New episode of the ‘Women in Technology’ series, this time dedicated to an amazing figure: Hedy Lamarr. Successful Hollywood actress and scientist, her biggest contribution to ICT world was in the wireless communications sector. Lamarr’s technology was used to control communications and nowadays it is working in mobile networks, Bluetooth devices and WiFi. Our colleague, Sara Cela, introduced us to this technology female referent:
“Delilah, from ‘Samson and Delilah’ movie is my role model. Not the character. I like the woman behind the character; Hedy Lamarr. Considered the most beautiful woman in the cinema history, she was the inventor of the communications system known as “wide-sprectrum transmission technique”, which many of today wireless technologies are based on”
Who was Hedy Lamarr?
As Sara told us, Hedy Lamarr was a well-known 20th-century actress, recognized as the most beautiful woman in European cinema, who combined her big-screen performances with her “role” as a real telecommunications engineer. She and composer George Anhiel invented the Spread Spectrum, a secret wireless communications system to guide torpedoes by radio frequency (RF) to combat Nazi ships and submarines in the World War II. Although the system was finally used only during the 1962 Cuba’s missile crisis, it is considered the precursor of modern WiFi.
Hedwig Eva Maria Kiesler, better known as Hedy Lamarr, was born in Vienna on November 9th, 1914 and died in Florida (U.S.) on January 19th, 2000. She was the only child of a Jewish banker and a pianist. Many biographies indicate since childhood, Hedy always stood out for her intelligence. At the age of 16, she started her engineering studies but three years later she left them to discover her artistic talent. In 1933 she started to work as an actress in a Berlin theatre under the direction of playwright Max Reinhardt. Her filmography includes more than 30 titles, including A Lady Without Passport, The Conspirators and Ecstasy.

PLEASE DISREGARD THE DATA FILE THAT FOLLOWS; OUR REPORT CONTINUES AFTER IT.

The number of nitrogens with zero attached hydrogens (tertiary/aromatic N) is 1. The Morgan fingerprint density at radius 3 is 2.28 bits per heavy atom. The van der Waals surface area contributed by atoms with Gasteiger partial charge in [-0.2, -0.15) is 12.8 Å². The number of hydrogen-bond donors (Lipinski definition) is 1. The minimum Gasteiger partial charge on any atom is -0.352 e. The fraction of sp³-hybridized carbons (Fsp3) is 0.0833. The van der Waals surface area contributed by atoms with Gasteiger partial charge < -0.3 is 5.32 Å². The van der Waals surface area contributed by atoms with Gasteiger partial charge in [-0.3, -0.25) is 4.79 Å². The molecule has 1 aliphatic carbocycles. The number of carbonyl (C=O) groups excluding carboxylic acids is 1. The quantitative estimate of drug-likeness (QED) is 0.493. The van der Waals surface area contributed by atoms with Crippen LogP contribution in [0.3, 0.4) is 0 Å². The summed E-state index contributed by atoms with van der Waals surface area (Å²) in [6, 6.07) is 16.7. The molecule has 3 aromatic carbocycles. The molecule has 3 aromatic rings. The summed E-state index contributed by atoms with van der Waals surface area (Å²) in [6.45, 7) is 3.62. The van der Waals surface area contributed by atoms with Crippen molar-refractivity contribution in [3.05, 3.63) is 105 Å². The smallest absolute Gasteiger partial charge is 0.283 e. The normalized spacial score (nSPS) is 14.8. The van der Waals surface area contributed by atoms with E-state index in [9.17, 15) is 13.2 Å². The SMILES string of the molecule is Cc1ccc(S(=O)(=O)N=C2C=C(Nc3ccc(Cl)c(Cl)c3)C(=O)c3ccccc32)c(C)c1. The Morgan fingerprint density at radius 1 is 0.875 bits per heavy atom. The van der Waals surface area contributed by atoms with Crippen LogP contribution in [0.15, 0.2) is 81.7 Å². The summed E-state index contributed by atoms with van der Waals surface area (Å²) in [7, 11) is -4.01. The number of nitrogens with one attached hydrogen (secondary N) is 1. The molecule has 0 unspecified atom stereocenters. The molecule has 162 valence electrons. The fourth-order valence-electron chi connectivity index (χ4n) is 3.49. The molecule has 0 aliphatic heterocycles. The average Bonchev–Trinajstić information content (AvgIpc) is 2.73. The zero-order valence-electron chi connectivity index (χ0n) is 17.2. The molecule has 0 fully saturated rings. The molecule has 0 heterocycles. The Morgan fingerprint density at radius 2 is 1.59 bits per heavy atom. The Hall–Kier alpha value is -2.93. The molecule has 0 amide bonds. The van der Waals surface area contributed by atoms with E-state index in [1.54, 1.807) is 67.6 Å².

Her parents soon arranged a marriage of convenience with Friedrich Mandl, a billionaire whose business was focused on supplying ammunition for Hitler and Mussolini. According to Hedy Lamarr memories, her husband forced her to give up acting and stay at home under his own strict control. At this time, Lamarr continued her engineering studies and got the details of the weapons technology time from her husband’s customers. The actress and technologist transferred this information to the U.S. authorities and some years later she used it to create and patent her frequency switching technique.
Legacy at the Tech Industry
Hedy Lamarr and the composer George Antheil patented the ‘Secret Communication System’, an early version of the frequency hopping widened spectrum. Hedy Lamarr and the composer George Antheil patented the ‘Secret Communication System’, an early version of the frequency-hopping widened spectrum. Lamarr realized that the radio signals guiding the U.S. Navy torpedoes were very easy to interfere with and turn off it course. Discussing this idea with their friend and composer George, they realized that they could change the frequency in the same way they change the notes of a pianola. They did so and the discovery was patented on August 11th, 1942.
However, the first use of the patent didn’t come until 1962, when the U.S. military realized the usefulness of the invention at the Cuban missile crisis. The same technique was used in some cases in the Vietnam War and, later, in the U.S. Milstar satellite defence system. In 1980 the invention had civil use in the first frequency commutations that allowed the implantation of WiFi data communication.
Hedy Lamarr had a life that could have been part of one of the films she starred in. She refused to live under her first husband’s control, so she worked out a crazy plan to leave her prison and go on with her life. She fled to Paris, then to London and once there, she sailed to the United States. Where she lived until her death and developed her successful career as an actress, performing in the first female nude in the Hollywood history.
Due to different reasons, she was unknown as a technologist for decades. One of them could be that Hedy Lamar used her married name (Hedwig Kiesler Markey) for the patent and not her stage name, so recognition for her invention would not come until a few years later.
In 2017, director Alexandra Dean brought her technological talent to the big screen in the documentary Bombshell: The Hedy Lamarr Story, produced by the actress Susan Sarandon.